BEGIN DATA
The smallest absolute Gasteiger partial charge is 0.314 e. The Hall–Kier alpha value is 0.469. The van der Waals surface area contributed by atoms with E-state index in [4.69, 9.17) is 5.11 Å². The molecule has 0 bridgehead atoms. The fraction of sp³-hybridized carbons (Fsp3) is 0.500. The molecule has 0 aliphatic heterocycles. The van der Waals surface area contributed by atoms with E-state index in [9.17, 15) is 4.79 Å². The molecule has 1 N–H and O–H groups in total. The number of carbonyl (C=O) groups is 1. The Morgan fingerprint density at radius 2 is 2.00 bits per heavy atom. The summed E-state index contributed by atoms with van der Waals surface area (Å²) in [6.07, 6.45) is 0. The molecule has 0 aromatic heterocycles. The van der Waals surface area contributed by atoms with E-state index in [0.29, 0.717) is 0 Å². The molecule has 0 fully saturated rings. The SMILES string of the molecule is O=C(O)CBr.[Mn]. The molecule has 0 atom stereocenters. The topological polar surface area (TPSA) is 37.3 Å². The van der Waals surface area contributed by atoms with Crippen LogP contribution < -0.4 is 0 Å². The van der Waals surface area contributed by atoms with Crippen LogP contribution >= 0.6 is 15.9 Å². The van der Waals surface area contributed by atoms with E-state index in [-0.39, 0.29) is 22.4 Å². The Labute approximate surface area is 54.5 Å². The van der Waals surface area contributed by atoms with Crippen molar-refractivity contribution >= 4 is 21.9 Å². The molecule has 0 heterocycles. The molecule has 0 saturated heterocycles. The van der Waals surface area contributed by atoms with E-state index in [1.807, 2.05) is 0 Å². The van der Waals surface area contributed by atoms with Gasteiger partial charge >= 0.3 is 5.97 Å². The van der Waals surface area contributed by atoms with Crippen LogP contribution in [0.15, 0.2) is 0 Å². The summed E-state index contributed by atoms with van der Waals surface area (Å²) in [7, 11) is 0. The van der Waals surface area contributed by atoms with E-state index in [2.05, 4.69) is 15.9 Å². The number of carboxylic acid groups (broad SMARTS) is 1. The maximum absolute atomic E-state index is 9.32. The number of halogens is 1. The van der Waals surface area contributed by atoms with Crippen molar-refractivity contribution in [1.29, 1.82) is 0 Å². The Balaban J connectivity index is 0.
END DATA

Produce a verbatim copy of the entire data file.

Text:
The smallest absolute Gasteiger partial charge is 0.314 e. The Hall–Kier alpha value is 0.469. The van der Waals surface area contributed by atoms with E-state index in [4.69, 9.17) is 5.11 Å². The molecule has 0 bridgehead atoms. The fraction of sp³-hybridized carbons (Fsp3) is 0.500. The molecule has 0 aliphatic heterocycles. The van der Waals surface area contributed by atoms with E-state index in [9.17, 15) is 4.79 Å². The molecule has 1 N–H and O–H groups in total. The number of carbonyl (C=O) groups is 1. The Morgan fingerprint density at radius 2 is 2.00 bits per heavy atom. The summed E-state index contributed by atoms with van der Waals surface area (Å²) in [6.07, 6.45) is 0. The molecule has 0 aromatic heterocycles. The van der Waals surface area contributed by atoms with E-state index in [0.29, 0.717) is 0 Å². The molecule has 0 fully saturated rings. The SMILES string of the molecule is O=C(O)CBr.[Mn]. The molecule has 0 atom stereocenters. The topological polar surface area (TPSA) is 37.3 Å². The van der Waals surface area contributed by atoms with Crippen LogP contribution < -0.4 is 0 Å². The van der Waals surface area contributed by atoms with Crippen LogP contribution >= 0.6 is 15.9 Å². The van der Waals surface area contributed by atoms with E-state index in [-0.39, 0.29) is 22.4 Å². The Labute approximate surface area is 54.5 Å². The van der Waals surface area contributed by atoms with Crippen molar-refractivity contribution >= 4 is 21.9 Å². The molecule has 0 heterocycles. The molecule has 0 saturated heterocycles. The van der Waals surface area contributed by atoms with E-state index in [1.807, 2.05) is 0 Å². The van der Waals surface area contributed by atoms with Gasteiger partial charge >= 0.3 is 5.97 Å². The van der Waals surface area contributed by atoms with Crippen LogP contribution in [0.15, 0.2) is 0 Å². The summed E-state index contributed by atoms with van der Waals surface area (Å²) in [7, 11) is 0. The van der Waals surface area contributed by atoms with E-state index in [2.05, 4.69) is 15.9 Å². The number of carboxylic acid groups (broad SMARTS) is 1. The maximum absolute atomic E-state index is 9.32. The number of halogens is 1. The van der Waals surface area contributed by atoms with Crippen molar-refractivity contribution in [1.29, 1.82) is 0 Å². The Balaban J connectivity index is 0.